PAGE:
Silver marks are usually shown in groups of anywhere from two to as many as six marks. The main reason for this plurality of silver marks on antiques is that silver was marked primarily for Taxation or Duty Collection reasons. Silver is a “precious metal” and as such it was heavily regulated throughout its history and until very recent times. Most countries stopped regulating silver in 2003. Silver and silver items were regarded as part of the National Treasure or Federal Reserve of many countries and authorities devised copious methods of assessing its value and also constantly monitored the overall quantity of available silver within the national borders at any given time, whether in the form of raw silver ingots or silver jewelry and artifacts.
Part of the reason was that Silver could be easily converted to currency or be used as a valuable bargaining or bartering resource in trading with other nations, such as allies and those who had other commodities to exchange that would be vital at war or times of crisis. For example, many countries rich in silver, whether already in the form of artistic or decorative items or as a pure metal, exchanged it for Chromium or other related materials used in making weaponry and dynamite. In fact, many countries, including the US, changed the standards of how much content of pure silver a decorative or utilitarian item may have so that it can quickly be converted to currency without much chemical processing. This is why most American Silver antiques made ca 1860s – 1900 are termed “Coin Silver” because the silver content of such items was the same as in the recipe used in making actual currency coins at the US National Mint.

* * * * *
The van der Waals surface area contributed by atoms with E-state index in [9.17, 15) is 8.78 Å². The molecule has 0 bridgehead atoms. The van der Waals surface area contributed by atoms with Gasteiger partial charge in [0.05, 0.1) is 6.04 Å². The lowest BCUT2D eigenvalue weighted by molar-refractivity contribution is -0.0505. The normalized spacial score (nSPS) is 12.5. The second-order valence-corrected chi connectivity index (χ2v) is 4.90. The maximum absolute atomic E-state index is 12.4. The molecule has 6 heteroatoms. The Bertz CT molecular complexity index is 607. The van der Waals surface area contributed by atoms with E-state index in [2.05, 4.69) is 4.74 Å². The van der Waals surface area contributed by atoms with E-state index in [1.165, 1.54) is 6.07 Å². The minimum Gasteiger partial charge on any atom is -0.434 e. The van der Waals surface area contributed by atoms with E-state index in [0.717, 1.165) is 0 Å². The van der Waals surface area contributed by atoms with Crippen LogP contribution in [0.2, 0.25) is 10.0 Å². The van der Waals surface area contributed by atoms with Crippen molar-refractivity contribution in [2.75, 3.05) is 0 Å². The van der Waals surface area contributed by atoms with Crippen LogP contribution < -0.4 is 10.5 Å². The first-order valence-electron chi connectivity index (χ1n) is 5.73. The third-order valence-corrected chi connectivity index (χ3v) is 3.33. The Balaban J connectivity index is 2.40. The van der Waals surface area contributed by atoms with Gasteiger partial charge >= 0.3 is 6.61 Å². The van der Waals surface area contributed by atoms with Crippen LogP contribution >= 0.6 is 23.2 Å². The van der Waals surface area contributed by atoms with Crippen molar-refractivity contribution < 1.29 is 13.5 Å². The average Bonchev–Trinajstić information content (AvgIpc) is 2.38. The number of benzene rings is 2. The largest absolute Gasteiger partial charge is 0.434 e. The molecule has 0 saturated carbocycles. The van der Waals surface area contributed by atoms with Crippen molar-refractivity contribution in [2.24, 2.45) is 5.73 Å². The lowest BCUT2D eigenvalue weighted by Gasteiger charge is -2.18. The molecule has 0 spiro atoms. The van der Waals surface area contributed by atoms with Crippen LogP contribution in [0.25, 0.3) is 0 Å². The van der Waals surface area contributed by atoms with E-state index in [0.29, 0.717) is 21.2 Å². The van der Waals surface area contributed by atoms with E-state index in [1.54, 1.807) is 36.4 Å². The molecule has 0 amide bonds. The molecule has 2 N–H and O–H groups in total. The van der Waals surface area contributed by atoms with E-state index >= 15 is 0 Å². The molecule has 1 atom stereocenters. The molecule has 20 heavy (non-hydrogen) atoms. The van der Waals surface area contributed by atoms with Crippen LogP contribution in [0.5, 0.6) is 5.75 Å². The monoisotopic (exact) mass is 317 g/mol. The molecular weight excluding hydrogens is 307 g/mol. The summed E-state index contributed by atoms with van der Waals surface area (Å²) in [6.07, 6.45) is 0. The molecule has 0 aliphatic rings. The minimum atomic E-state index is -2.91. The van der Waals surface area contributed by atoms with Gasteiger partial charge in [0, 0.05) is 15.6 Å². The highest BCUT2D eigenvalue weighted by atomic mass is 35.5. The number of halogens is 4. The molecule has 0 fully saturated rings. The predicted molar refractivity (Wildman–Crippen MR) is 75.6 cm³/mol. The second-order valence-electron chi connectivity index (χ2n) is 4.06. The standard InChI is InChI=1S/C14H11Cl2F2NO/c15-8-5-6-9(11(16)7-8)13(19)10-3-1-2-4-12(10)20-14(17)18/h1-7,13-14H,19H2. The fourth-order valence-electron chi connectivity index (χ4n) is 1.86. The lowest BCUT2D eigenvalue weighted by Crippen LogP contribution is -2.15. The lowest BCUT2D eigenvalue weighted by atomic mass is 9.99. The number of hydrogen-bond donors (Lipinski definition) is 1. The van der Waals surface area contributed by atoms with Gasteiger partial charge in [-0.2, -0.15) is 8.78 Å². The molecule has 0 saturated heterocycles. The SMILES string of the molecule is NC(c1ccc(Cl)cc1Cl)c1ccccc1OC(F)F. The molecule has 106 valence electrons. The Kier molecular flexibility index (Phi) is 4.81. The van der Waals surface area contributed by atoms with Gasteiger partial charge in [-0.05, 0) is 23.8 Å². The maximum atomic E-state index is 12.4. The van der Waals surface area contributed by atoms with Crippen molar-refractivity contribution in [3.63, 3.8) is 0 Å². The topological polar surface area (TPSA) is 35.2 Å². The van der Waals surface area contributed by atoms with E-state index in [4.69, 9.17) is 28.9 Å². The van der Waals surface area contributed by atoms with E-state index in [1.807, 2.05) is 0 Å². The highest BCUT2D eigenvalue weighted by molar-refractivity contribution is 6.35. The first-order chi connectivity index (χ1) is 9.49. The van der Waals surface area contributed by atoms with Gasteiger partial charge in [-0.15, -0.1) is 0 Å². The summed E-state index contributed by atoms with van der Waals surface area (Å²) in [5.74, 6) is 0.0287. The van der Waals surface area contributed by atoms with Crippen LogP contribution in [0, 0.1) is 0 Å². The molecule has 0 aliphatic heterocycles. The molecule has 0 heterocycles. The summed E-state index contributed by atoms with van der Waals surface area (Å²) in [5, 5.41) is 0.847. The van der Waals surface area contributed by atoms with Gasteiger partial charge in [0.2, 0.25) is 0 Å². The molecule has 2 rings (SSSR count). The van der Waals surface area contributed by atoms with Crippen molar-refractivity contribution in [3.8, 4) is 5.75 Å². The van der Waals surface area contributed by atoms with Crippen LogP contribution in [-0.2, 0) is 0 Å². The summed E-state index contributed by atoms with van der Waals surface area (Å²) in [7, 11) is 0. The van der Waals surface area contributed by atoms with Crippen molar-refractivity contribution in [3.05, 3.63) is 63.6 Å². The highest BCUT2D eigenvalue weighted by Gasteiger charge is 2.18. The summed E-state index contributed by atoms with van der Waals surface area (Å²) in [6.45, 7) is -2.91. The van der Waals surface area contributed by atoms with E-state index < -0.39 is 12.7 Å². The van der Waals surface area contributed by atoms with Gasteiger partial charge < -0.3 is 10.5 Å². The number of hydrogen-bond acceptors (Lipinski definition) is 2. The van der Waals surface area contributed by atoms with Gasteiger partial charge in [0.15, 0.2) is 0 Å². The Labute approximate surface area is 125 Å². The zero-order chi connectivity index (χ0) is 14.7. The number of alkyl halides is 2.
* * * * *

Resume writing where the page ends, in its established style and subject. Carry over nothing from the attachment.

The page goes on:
These protectionist practices for silver (and Gold or other Precious Metals) around the world, especially in Europe and America, resulted in silver antiques having many marks, most of which are Duty marks. Usually, only one or two of these silver hallmarks are the actual makers marks of the silversmith or artist. Countries most notorious for requiring all these silver marks include Great Britain, France and Germany. Not only did each silver or precious metal item had to have the Assay (or Purity or Silver Content) mark, but it also included the Town or City mark (London, Birmingham, Sheffield etc in the UK or Dijon, Paris, Montpellier etc in France). Especially in smaller towns where an Assayer authorized or appointed by the "Crown" is not present, it was stamped by the Deacon or Head of the local Parish to attest as to the Purity of the silver content and to ensure that the proper Taxes or Levies were dully paid. Furthermore, as the silver purity or content standards changed over time, silver marks kept multiplying in number and now, as a result, we have literally thousands of marks to shift through in order to properly identify silver antiques.